Attorneys Assisting With Child Support Calculation
It may be the last issue you and spouse agree on. You both want what is best for your children. You may also realize that part of caring for your children includes one spouse paying child support to ensure that your children are able to have everything they need.
Georgia uses a “shared income” approach to calculating child support. The calculations alone are straightforward, but there are pieces to the puzzle that can make the calculation seem more complicated. The process can be explained by our Georgia child support lawyers and will include answering questions, including:
- How much does each parent make per month?
- How many children are of this marriage?
- Are there expenses for extracurricular activities?
- Are there day care expenses?
- Are there extraordinary educational expenses (testing, learning disabilities)? If so, please explain and provide details of these expenses?
- Are there extraordinary medical expenses?
In answering these questions, you will want an advocate who understands your situation and your interests. By talking to a family law attorney in our Gainesville office, we can help you understand your options and find a solution that works for everyone, especially for your children.
Contact Coleman, Chambers & Rogers, LLP, at 678-601-2495 for a consultation.
How Does The Court Determine Income?
There can be a few pieces to figuring out the income of each spouse when it comes to determining child support. It is critical to consider all possibilities, especially in the case where a spouse has income that he or she has not disclosed or did not have during the marriage. The court will consider income from sources, including:
- Salary and wages
- Commissions, fees and tips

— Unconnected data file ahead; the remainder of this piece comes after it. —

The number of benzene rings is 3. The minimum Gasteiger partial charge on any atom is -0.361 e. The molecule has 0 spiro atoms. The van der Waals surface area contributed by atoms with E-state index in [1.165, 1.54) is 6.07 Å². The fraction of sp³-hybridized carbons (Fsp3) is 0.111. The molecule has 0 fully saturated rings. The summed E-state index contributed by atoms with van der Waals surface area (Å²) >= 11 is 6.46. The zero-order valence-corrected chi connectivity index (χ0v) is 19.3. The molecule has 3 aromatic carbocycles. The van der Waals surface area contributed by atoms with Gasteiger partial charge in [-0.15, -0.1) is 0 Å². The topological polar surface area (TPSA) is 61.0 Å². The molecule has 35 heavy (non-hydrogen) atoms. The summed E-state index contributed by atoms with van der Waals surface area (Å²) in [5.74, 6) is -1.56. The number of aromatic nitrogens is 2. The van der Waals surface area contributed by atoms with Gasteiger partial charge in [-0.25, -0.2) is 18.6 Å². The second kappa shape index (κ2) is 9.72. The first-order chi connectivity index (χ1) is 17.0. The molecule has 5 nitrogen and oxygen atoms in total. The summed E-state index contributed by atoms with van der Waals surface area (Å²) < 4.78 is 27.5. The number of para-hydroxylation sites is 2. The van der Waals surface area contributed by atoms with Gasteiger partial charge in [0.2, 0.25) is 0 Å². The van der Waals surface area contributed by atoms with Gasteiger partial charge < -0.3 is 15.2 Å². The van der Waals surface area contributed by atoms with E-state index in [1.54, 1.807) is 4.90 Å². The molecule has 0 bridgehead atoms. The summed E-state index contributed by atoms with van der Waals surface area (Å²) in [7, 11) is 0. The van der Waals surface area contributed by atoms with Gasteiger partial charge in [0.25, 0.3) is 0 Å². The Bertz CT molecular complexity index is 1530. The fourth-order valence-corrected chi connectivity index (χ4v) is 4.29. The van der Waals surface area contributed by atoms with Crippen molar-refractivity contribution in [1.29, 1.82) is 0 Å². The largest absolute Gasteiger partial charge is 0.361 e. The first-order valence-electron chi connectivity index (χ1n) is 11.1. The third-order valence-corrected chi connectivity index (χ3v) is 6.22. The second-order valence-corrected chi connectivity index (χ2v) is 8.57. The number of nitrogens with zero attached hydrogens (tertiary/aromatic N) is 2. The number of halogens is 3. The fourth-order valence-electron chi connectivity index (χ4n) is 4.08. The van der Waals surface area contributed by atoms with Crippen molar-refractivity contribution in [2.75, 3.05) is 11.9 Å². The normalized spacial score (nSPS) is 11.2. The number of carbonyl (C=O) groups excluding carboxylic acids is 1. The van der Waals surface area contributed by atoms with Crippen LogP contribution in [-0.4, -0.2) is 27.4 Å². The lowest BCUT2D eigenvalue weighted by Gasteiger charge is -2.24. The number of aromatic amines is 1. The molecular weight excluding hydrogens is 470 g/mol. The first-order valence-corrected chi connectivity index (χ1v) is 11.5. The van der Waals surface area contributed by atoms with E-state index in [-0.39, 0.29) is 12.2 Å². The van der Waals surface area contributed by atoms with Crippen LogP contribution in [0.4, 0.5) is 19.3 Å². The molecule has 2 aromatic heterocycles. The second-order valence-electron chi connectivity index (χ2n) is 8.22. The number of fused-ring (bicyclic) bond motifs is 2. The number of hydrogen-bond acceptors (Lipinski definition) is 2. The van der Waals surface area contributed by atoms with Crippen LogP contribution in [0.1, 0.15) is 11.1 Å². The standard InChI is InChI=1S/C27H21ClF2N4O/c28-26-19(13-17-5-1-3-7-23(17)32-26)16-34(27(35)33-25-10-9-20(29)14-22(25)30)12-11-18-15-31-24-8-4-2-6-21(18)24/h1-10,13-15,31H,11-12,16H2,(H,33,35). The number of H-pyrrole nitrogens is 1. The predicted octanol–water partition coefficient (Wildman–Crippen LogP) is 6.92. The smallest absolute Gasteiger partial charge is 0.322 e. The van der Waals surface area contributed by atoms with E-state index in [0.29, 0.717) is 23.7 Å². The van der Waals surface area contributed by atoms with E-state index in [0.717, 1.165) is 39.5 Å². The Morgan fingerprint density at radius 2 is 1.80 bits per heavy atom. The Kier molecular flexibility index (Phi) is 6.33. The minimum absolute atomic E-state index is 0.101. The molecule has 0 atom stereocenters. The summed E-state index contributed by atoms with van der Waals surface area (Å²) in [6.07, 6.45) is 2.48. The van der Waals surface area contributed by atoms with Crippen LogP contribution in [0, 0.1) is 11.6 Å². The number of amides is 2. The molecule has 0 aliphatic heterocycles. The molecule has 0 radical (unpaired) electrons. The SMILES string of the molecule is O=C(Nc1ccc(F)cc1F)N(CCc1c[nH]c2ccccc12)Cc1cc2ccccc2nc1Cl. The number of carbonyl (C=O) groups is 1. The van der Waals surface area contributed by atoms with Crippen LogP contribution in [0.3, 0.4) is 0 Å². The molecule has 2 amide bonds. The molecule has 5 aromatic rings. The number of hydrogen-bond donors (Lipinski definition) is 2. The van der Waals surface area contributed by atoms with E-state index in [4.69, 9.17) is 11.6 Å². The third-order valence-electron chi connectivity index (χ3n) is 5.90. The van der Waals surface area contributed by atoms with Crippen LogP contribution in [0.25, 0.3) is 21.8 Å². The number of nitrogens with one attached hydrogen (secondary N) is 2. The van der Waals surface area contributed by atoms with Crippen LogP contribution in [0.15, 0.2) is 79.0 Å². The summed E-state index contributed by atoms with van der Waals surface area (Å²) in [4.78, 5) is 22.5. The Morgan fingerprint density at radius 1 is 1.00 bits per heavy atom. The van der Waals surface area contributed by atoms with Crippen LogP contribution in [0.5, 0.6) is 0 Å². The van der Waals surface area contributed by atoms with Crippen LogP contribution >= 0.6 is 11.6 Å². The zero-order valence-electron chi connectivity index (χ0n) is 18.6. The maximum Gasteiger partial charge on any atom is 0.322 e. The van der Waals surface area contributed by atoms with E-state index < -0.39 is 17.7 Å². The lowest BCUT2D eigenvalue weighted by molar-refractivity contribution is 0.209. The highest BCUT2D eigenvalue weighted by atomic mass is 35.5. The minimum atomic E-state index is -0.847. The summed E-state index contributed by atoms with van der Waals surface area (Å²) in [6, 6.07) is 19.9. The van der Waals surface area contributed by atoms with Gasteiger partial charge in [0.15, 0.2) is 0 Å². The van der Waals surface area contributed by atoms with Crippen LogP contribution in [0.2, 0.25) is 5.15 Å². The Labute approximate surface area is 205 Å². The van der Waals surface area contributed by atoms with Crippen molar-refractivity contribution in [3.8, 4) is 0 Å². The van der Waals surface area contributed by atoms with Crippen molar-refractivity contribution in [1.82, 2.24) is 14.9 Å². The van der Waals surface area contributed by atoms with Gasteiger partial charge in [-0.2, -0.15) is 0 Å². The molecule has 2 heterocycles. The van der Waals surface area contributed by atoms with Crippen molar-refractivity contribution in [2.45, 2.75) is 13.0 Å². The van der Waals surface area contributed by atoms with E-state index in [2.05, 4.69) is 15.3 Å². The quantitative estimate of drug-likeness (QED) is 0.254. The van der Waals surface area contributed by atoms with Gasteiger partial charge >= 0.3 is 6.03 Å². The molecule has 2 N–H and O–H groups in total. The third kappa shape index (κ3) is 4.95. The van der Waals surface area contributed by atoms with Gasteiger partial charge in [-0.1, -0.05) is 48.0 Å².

- Income from self-employment
- Overtime payments
- Severance pay
- Reoccurring income from pensions or retirement plans
- Interest income
- Income from dividends
- Trust income
- Income from annuities
- Capital gains
- Social Security Disability or retirement benefits received as income by a parent in the case
- Workers’ Compensation benefits
- Unemployment benefits
- Judgments from personal injury or other civil cases
- Gifts (cash or other gifts that can be converted to cash)
- Prizes/lottery winnings
- Alimony and maintenance from persons not in the case
- Assets that are used for support of the family
- Fringe benefits (if significantly reduces living expenses)
- Any other income, including imputed income (not to include means-tested public assistance)
The attorneys at Coleman, Chambers & Rogers, LLP, can help you consider all aspects of child support and what the court will look at when making a decision.
Contact Our Family Law Firm Today
If you want results, hire the dedicated and innovative team of Coleman, Chambers & Rogers, LLP, at 678-601-2495 or contact us online. Coleman, Chambers & Rogers, LLP, has a team of hardworking, client-focused attorneys and paralegals.